This is a collaborative post.
For most of us, the thought of waving goodbye to the daily grind and hitting the open road is a truly exciting prospect. Why? Because travel offers unique life experiences that simply can’t be found on a rainy Wednesday morning commute to the office. People often travel abroad to “find themselves”, with the hope of uncovering a new perspective that could provide a more fulfilling direction in life. However, there is one little speed bump that stands in the way of jetting off to see the world: the cost.
Travel isn’t cheap. There are budget options, of course, but if you want to travel without dredging through the offers and without fear of running low on funds (especially if you want those funds to take you as far as possible for as long as possible), you’re going to need to save, save, save. Here you’ll find some simple ways you can save money before you travel. We recommend putting these tips into practice at least two months before you embark on your adventures.
Every traveller will tell you about the importance of travel insurance. You’re going to need something that covers you both medically and if something goes wrong with your trip i.e. your luggage is damaged or lost, or your trip is cancelled. Don’t leave it to chance!
A second bottle of wine, that takeaway you really deserve after a rubbish day at work – we get it, you want to treat and comfort yourself, and no one deserves that more than you! But if you aim to kerb those little extras in the lead up to your travels, then you’ll be amazed at how much you can put away. If there’s food in the freezer, eat that instead of getting that takeaway. Those lovely new jeans you want? Stick to the ones you already have! You can do it.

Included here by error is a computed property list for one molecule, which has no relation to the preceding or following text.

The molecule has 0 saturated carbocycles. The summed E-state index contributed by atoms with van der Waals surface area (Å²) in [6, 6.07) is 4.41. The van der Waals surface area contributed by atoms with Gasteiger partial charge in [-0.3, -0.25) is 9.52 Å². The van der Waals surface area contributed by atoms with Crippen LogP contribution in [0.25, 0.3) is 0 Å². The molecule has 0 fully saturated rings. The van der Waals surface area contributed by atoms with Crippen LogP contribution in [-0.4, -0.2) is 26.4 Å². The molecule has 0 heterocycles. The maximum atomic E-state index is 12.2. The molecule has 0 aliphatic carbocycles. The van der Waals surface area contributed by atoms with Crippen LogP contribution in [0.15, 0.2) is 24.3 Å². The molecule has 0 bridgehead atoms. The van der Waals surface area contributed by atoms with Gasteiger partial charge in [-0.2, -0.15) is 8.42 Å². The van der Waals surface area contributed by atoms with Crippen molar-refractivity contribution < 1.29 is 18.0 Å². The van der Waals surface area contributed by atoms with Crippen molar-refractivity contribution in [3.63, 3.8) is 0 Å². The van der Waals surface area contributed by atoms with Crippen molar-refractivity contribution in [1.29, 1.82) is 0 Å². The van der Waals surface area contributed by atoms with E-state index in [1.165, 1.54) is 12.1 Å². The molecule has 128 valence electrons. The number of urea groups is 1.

Did you know that many of us have direct debits that fly out every month that we no longer use and usually have forgotten all about? Whether it’s a subscription to a service, an exclusive online deal, or paid streaming services, all those little amounts add up over time. be sure to have a good look through your accounts and see what you can cancel. Remember, if you’re travelling for three months or more, you might as well get rid of most subscriptions for the duration of your travels.
It’s so easy to hand over a debit or credit card and not worry about the amount you’ve spent. However, if you switch to using cash you’ll become more aware of how much things cost and you’ll be more conscious of how much you’re spending. A great way to go about this idea is to withdraw cash and divide it into envelopes for use of specific days. If you know there is a day where you potentially won’t need money (if you have petrol in the tank and you’re planning on taking a lunch to work, for example), you won’t need an envelope for that day. Simple. Give it a try!
This carries on from the cash-in-envelopes idea. From your weekly food shop to your petrol money, everything you regularly spend money on needs to be budgeted. That way you’ll be in more control of your finances. Make a list of how much money you have on payday, make sure you account for bills and any necessary expenditure, fill up those envelopes, and any spare cash can go straight into your travel money pot. Well, perhaps not all of it…
Just like drastic weight loss plans are often unsustainable and zero fun, saving absolutely every spare penny can be rough going and will only make you yearn for something to brighten up your day. The worst part? when you do dip into your savings to pay for a small treat, you’re bound to feel a pang of guilt. But there is a solution – and it’s another envelope. Marked ‘rainy day fund’, allow yourself a small amount of money each week for frivolous spends. Takeaway food mid-week? Colleagues going for a drink on Friday? Are friends having a bring-your-own-bottle party? You’re sorted, without feeling like you’ve scuppered your saving efforts.